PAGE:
Alamo Drafthouse

  • 5 locations in Austin
  • ~30 minutes from Austin
  • Cost: Free admission, each game has a price
  • Ticket prices vary, food and drink are extra

AUSTIN (KXAN) — Alamo Drafthouse is an Austin original, starting with just a single-screen theater on Colorado Street in 1997 and expanding to 21 cities and regions across the U.S.

The original location isn’t around anymore, but Austin is now home to five Alamo Drafthouse theaters. Each includes a kitchen and bar. Moviegoers order from their seat and theater staff ferry orders in, which means that the moviegoer doesn’t miss a minute.

An original Alamo Drafthouse sign, which hangs at the company’s Austin headquarters. (KXAN Photo/Cora Neas)

“I always tell people that on a Friday or Saturday night, when we’re super busy, we might have anywhere from two to five restaurants’ worth of people at the same time,” said John Smith, senior film programmer for Alamo Drafthouse.

But there’s more to the Alamo Drafthouse experience than food, drinks and a movie.

Each theater’s lobby is themed around a particular film, and includes vintage movie posters and memorabilia. The South Lamar location, for example, is based around Stanley Kubrick’s 1980 film “The Shining”.

“Alamos, they don’t just come out of a box. Each one is its own unique beast. Each one is unique in all sorts of ways,” Smith said. “

While the theaters and kitchen require their own architectural considerations, Alamo’s architects have plenty of room to build large pieces and sprinkle in smaller details. At Alamo’s Mueller location, guests can walk under a replica flying saucer (a reference to Close Encounters of the Third Kind).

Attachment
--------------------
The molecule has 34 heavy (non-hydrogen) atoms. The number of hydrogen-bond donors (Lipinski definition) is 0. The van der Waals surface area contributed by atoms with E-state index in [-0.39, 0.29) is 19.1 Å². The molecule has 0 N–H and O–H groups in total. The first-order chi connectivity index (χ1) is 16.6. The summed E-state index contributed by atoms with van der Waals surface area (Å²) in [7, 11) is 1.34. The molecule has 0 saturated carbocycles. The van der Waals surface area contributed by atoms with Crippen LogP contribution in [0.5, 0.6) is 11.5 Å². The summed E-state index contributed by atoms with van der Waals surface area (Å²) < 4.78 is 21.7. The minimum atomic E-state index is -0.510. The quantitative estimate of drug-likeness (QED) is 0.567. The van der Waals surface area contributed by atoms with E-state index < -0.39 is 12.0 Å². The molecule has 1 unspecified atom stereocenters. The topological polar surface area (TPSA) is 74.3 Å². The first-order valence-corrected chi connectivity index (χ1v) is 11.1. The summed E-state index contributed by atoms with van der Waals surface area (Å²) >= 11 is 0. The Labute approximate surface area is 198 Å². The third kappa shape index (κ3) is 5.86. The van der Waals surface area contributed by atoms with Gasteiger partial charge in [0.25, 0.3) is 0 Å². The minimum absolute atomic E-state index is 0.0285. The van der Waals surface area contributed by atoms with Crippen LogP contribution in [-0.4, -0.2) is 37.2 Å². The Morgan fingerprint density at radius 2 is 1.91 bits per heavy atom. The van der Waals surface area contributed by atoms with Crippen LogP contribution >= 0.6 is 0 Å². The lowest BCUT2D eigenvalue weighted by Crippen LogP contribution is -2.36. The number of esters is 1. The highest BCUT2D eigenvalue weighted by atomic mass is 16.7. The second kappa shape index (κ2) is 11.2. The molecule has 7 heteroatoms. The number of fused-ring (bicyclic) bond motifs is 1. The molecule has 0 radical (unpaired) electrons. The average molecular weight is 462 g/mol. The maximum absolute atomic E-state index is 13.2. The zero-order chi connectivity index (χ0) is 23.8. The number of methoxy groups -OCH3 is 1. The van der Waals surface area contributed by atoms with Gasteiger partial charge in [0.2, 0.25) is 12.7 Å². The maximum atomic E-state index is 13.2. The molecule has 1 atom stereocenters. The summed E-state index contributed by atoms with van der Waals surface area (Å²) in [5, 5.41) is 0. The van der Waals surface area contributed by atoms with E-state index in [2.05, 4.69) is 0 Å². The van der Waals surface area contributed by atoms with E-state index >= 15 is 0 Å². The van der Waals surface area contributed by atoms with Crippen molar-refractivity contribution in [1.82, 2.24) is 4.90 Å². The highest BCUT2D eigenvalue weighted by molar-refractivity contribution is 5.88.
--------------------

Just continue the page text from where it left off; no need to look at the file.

A easily-overlooked detail at the same location is the surplus film reels on railings — each one once held film. That film has since been digitized by the American Film Genre Archive, or AFGA, an Austin nonprofit dedicated to the preservation of film.

AFGA got its start in 2009 with a donation of old film reels from Alamo’s Village and Slaughter Lane locations.

“AFGA has become a really leading force in preserving, cleaning up and re-releasing films that many people have forgotten. Genre films are often not thought much of, but are really, really vital,” Smith said.

Used film reels adorn a railing at the Alamo Drafthouse Mueller location. (KXAN Photo/Cora Neas)

Smith said Alamo Drafthouse’s collection of movie posters, film and other artifacts began with the company’s founders, Tim and Karrie League.

“A lot of it sources back, ultimately, to the interests and nerd obsessions of the people who worked here and led the company. Those interests have extended to all of our locations, such as the posters you see on the wall, many of which are probably from Tim’s collection,” Smith said.

See some of the posters from Alamo Drafthouse’s Mueller location in Austin below:

  • Poster for the movie Man, Pride & Vengeance
  • Poster for the 1964 film Minnesota Clay
  • Poster for the 1966 film Johnny Yuma
  • Poster for the 1956 film Bandido
  • Poster for the 1960 film Guns of the Timberland
  • Poster for the 1972 film The Grand Duel
  • Poster for the 1966 film 4 Dollars of Revenge
  • Poster for the 1965 film Doc, Hands of Steel

Beyond movies and memorabilia, each location hosts unique events, such as Queer Film Theory 101 at the Mueller location. It also has special movie experiences, including unique themed menus and Movie Parties that involve interactive props.

This story is part of a KXAN series highlighting Central Texas activities — you can see our full list on our “Central Texas Things to Do” page. Do you have an idea of something we should profile? Email us at